The global survey of over 4,500 supervisors, managers, and other leaders found that 60% of those who already have a poor work-life balance are willing to sacrifice even more personal time for a faster climb up the corporate ladder, says a DDI news release. The survey showed that almost a third of leaders say they have a poor work-life balance, and also notes that only 25% of organizations actively promote work-life balance.
Though leaders feel pressure, almost 50% reported feeling too much is expected of them, they take on more responsibility due to their own desire for growth, development, and rewards. “Leadership has become a real ‘love it or leave it proposition’; and you have to work hard to stay in the game,” said Rich Wellins, senior vice president at DDI, in the news release.
Further proof of that is found in DDI’s separate poll of 1,169 US workers concerning their Labor Day plans. According to the news release, 80% of those who plan to work on the holiday say they do not feel pressure to do so. Forty two percent of those polled say they will take time away from family and friends on Labor Day for work related activities such as checking e-mail and voicemail (28%), catching up on reading (14%), or traveling to the office (17%).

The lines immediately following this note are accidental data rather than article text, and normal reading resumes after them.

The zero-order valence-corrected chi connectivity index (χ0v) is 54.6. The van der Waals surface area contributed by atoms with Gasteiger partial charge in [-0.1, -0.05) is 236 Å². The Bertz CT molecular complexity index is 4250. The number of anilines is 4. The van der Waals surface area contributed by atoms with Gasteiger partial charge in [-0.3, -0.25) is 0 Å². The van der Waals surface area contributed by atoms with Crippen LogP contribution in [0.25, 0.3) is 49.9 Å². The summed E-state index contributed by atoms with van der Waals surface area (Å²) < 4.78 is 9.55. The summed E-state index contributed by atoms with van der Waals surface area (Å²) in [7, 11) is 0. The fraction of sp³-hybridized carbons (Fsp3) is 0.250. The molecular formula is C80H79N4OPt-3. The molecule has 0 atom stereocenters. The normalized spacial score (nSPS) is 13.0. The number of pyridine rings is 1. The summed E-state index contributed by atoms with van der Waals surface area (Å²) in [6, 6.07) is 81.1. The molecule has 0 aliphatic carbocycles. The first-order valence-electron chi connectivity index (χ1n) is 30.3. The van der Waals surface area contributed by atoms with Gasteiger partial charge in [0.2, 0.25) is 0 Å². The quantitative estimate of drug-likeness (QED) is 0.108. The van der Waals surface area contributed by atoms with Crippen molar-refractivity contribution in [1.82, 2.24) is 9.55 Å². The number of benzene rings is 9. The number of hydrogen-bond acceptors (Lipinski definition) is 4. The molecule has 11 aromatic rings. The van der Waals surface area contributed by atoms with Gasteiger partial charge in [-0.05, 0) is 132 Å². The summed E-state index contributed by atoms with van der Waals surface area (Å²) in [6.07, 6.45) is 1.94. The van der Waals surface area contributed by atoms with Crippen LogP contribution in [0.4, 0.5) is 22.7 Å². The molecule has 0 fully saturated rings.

DDI points out in the news release that, though companies benefit in the short term from getting more out of ambitious leaders, better work-life balance would result in a reduction in turnover of almost 2%. “The boss may not be the problem, but they need to be part of the solution with proactive measures to prevent leadership burnout and by sending the message that leaders are valued and providing them with the opportunity to grow and succeed, without having to give up their personal lives,” Wellins said.
Development Dimensions International is a global human resource consulting firm specializing in leadership and selection. Its Web page is www.ddiworld.com .